Postpartum Depression In New Moms Essay

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Cognitive Behavioral Therapy and Postpartum Depression
Introduction

Becoming a new mother can be a very overwhelming experience for some women and the symptoms of postpartum depression that follow birth can confuse and deject them. It is important that women receive the therapeutic help they need in these situations. This paper will discuss the symptoms and causes of postpartum depression, how a counselor can develop strategies to work with clients experiencing postpartum depression, how a counselor can build rapport, barriers to care, and psychological interventions the counselor can use to treat the client.

Symptoms and Causes

Symptoms of postpartum depression for new mothers include a range of signs that can go from mild to extreme. On the mild end of the scale one may experience mood swings, anxiety, sadness, irritability, feelings of being overwhelmed, crying, inability to concentrate, loss of appetite and trouble sleeping (Mayo Clinic, 2020). These symptoms can last anywhere from a few days to a few weeks—but one thing to remember is that a mother’s hormones are rebalancing now that the baby has been delivered, so post-pregnancy hormonal changes could contribute to these symptoms occurring (Baka et al., 2017). Therefore, it is not uncommon for symptoms of postpartum depression to go away on their own after a few days or weeks as the mother’s body achieves a more balanced hormonal state.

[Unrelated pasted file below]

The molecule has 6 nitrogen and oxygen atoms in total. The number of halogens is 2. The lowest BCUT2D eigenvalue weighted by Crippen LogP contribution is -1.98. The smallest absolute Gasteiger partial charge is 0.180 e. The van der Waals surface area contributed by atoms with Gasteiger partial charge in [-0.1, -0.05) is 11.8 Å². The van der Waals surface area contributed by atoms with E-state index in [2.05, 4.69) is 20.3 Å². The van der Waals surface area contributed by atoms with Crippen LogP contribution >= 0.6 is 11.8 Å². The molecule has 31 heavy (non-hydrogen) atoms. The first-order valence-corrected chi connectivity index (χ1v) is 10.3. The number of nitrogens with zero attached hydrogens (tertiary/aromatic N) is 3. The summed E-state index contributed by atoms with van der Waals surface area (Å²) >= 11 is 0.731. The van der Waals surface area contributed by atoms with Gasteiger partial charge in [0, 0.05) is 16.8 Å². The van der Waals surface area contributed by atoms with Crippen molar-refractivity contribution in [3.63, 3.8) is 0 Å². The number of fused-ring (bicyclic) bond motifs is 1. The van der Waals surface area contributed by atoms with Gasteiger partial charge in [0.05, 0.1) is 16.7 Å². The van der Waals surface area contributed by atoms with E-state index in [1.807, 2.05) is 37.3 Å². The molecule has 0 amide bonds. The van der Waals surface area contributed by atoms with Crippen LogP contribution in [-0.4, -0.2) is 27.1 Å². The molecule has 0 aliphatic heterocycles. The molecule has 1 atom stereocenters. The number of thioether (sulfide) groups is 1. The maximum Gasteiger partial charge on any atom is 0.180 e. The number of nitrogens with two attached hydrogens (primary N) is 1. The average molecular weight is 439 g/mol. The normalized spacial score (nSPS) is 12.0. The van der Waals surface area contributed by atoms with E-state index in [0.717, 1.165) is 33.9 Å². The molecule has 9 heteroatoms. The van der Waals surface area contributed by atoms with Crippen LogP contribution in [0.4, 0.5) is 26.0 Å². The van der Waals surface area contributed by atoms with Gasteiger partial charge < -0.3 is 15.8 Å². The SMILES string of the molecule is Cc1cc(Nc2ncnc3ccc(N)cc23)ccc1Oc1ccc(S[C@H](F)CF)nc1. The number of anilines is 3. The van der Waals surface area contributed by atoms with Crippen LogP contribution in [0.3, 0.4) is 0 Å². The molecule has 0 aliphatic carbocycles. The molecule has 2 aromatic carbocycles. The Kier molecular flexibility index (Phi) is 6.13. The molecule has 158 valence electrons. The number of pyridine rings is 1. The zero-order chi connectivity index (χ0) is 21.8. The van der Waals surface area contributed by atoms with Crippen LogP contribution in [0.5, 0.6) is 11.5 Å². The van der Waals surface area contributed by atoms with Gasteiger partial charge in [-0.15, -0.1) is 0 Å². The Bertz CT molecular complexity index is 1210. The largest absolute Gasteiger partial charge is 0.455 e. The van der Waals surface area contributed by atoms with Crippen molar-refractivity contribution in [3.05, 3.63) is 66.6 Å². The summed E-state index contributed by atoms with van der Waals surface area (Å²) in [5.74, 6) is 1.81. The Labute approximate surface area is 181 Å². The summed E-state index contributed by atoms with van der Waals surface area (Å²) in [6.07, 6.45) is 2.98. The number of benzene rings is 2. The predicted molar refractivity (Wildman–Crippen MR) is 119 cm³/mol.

However, on the more severe scale of postpartum depression, a new mother can experience far worse symptoms that do not go away on their own. Postpartum depression can end up interfering with the new mother’s ability to care for the new baby and can consist of excessive crying, prolonged depressed mood, severe mood swings, difficulty bonding with the baby, withdrawal, loss of appetite, insomnia, loss of pleasure in old routine activities, intense anger, despair, self-harm or murderous or suicidal ideation (Ko, Rockhill, Tong, Morrow & Farr, 2017).

If these symptoms do not begin to fade after two weeks (at which point the body’s hormones should be more balanced out), one should see a doctor; if the symptoms worsen or impair the new mother’s ability to care for the baby, one should see a doctor (Mayo Clinic, 2020). However, in many cases the cause of postpartum depression will go away as the hormone levels rebalance and the new mother gets more used to the emotional and physical toll that caring for an infant brings. Physical changes and emotional changes are simply part of the process of becoming a new mother, and one way that counselors can help new mothers to overcome postpartum depression is by helping them to see that they are now on a new journey and that there are steps they can take to prepare themselves mentally, emotionally and physically for successfully navigating that next step in their lives. Lack of preparation and awareness of what to expect with being a new mother can contribute to the onset of postpartum depression, and it is important to have a strong support network in place if postpartum issues persist after two weeks so that the mother’s and the child’s life are not endangered and an intervention can be made.